“…They exorcise spirits by attacking their presence with their own,” Fie twisted the braid around her finger and continued to tug nervously, “They can steal away another’s presence, destroy it with a surge of their own, distort presence…almost anything, in various ways, depending upon how they use it…with their presence bound to golems, they have control over their spiritual energy as if they were spirits themselves…to destroy a person’s presence…I think they would use a burst of their own energy, and cause a reaction between their presence, and their enemy’s, and…I don’t know how to put it…”“Don’t use ghost talk, for one,” you suggested.“Er…” Fie stuttered, “There’s just so many ways…I suppose, for the simplest…imagine a knife, but when it stabbed somebody, it became a bomb...Soulbinders can change the energy of life to something more dangerous…they would collect this changed energy in a ball, or a thread, or something…and if they touched this against another’s presence, it would react, with heat, light, but mostly…something else. It corrupts flesh, and acts as it were poison and fire both…in one form…but, many develop their presence to do otherwise…”“I get it,” you said, “No need to try and elaborate too much. Wizard has a big ball of magic spirit energy, hits you with it, bad things happen.”“I suppose…” Fie accepted that explanation, “They can also…use their presence…as, er, arms? They can push and pull on things, and they could kill somebody like that with enough force, I suppose…but it takes much more energy to act one something like that instead of with the energy of presence…”It would have probably been a lot easier to hear this from the Riverman, you thought in despair, but what choice did you have?“Can they appear anywhere they like? Soulbinders, I mean.” You asked next.“…No..?” Fie said slowly, as though you’d asked something utterly ridiculous, “They have to move like we do…but, when one can use presence to move their body…they don’t have to move in ways we would think are normal…”“So they fly?”“…I don’t think so, no records ever say they fly like birds do…they say more to think of a sling.”“They throw themselves around, then.”“I think, I don’t really know…”That explanation would also have to do, for now. Although the thought of the Riverman catapulting himself over the walls by launching himself like a stone from a trebuchet was not as enchanting a picture as him simply appearing where he liked.
“So Hans used to be able to see Emma, now he can’t,” you said, “Do you know why that might be?”“Uh.” Fie’s voice caught in her throat, “I did that…I’m sorry…but, if spirits know they can torment humans, they can exploit that…it is better for the world of presence creatures to be secret, invisible…it is only temporary, should he continue to be around things that corrupt…er, change, his presence…being in spiritual places, or people, for example…”COME BACK.Oh, there was that friendly voice again. It had taken a bit to come back, hadn’t it?Fie’s eyes shot open in shock, and she slipped her satchel hurriedly off of her, and scrounged through it in a panic, knocking things to and fro, little instruments and ingredients rolling about in the dust, before she finally found what appeared to be an oiled handkerchief, and yanked it out of a small canister.“Is something the matter?” you asked casually.“Evil!” Fie cried, her voice thin and rasping, “Evil like no other!” She clasped the handkerchief over her nose and mouth while grasping what looked like a brass lighter in her other hand. She muttered her words of power as she did so, and you remembered where you’d heard them before; it was the bizarre language whatever lived inside your tank’s armor spoke, at least, a form of it.>There’s no need for any of that, please. This is completely normal for me.>…You know what, sure. Give me a breath of that. I could do with a bit less evil right now.>Don’t light that, I don’t really need you breathing any of that, if that’s what I think it is. I have my own.>Other?Sorry for the delay, today was just...blah. Bad sleep.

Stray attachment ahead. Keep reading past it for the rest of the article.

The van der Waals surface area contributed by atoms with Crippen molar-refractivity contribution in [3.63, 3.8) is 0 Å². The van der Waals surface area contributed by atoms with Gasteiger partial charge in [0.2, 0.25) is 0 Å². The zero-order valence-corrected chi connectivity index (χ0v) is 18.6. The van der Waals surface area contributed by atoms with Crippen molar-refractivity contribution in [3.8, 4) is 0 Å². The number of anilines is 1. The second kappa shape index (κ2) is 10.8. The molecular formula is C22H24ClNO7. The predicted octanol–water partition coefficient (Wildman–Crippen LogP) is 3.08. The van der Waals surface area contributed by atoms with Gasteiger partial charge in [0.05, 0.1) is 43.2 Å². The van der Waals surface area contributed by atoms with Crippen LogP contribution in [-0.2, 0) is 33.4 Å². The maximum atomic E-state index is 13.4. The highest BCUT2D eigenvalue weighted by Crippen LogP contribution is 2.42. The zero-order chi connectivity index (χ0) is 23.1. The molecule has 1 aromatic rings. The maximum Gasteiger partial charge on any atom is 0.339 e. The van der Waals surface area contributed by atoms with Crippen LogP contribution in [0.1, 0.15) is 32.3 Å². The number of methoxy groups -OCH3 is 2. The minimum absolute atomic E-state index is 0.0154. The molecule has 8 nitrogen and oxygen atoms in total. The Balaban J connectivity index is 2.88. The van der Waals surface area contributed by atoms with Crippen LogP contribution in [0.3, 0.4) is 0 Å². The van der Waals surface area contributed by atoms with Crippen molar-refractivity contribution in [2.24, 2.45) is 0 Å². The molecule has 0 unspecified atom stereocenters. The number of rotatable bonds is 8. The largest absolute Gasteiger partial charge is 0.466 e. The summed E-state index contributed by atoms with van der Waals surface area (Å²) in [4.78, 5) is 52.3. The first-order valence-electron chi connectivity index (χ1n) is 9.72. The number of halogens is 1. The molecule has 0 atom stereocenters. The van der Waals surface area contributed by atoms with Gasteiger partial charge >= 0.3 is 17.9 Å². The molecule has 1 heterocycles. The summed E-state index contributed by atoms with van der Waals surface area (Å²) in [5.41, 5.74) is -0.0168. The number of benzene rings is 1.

>>2091263>>…You know what, sure. Give me a breath of that. I could do with a bit less evil right now.
>>2091263>>There’s no need for any of that, please. This is completely normal for me.Last thing we need is to accidentally dispel the tanks magic armor by touching it, or having an adverse reaction to us
>>2091263So just to confirm the voice is coming from our tank? If not ask Fie what the hell it is.
>>2091365No. The tank doesn't sound anything like the voice.
>>2091368Ok, then ask her what it is first before we do anything.
>>2091372It's the giant soul thing that we locked up way back at the start of the quest, anon. It's always been that thing. It's talked us multiple times before.Please.
>>2091374I know it's talked multiple times before but don't remember it was explicitly said it was the Demiphantom. But if Fie can shut it up by all means do so.
>>2091263>…You know what, sure. Give me a breath of that. I could do with a bit less evil right now.
>>2091263>Don’t light that, I don’t really need you breathing any of that, if that’s what I think it is. I have my own.No need to get Fie all hot and bothered.
>>2091919If that was what it was I doubt she would do that to herself so casually without some sort of resistance.
>>2091919>>2092279Yeah was thinking it was a female-friendly version unless she's really that desperate.